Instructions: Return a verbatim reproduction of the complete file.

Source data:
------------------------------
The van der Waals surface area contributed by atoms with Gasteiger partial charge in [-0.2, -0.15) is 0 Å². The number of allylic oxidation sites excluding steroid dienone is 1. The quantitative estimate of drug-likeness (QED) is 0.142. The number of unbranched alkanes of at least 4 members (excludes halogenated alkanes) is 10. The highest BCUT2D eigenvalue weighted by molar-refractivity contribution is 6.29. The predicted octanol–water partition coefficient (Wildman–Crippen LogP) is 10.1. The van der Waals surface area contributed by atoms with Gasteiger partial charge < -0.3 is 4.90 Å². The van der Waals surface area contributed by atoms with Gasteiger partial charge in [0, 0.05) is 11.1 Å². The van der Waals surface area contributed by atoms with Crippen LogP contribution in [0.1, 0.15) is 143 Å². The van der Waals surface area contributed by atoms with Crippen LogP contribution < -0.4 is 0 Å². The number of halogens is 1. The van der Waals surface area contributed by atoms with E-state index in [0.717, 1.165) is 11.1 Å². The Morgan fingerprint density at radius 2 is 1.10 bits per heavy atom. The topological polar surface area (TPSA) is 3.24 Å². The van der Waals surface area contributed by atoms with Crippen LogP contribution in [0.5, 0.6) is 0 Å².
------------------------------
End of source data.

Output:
The van der Waals surface area contributed by atoms with Gasteiger partial charge in [-0.2, -0.15) is 0 Å². The number of allylic oxidation sites excluding steroid dienone is 1. The quantitative estimate of drug-likeness (QED) is 0.142. The number of unbranched alkanes of at least 4 members (excludes halogenated alkanes) is 10. The highest BCUT2D eigenvalue weighted by molar-refractivity contribution is 6.29. The predicted octanol–water partition coefficient (Wildman–Crippen LogP) is 10.1. The van der Waals surface area contributed by atoms with Gasteiger partial charge < -0.3 is 4.90 Å². The van der Waals surface area contributed by atoms with Gasteiger partial charge in [0, 0.05) is 11.1 Å². The van der Waals surface area contributed by atoms with Crippen LogP contribution in [0.1, 0.15) is 143 Å². The van der Waals surface area contributed by atoms with Crippen LogP contribution < -0.4 is 0 Å². The number of halogens is 1. The van der Waals surface area contributed by atoms with E-state index in [0.717, 1.165) is 11.1 Å². The Morgan fingerprint density at radius 2 is 1.10 bits per heavy atom. The topological polar surface area (TPSA) is 3.24 Å². The van der Waals surface area contributed by atoms with Crippen LogP contribution in [0.5, 0.6) is 0 Å².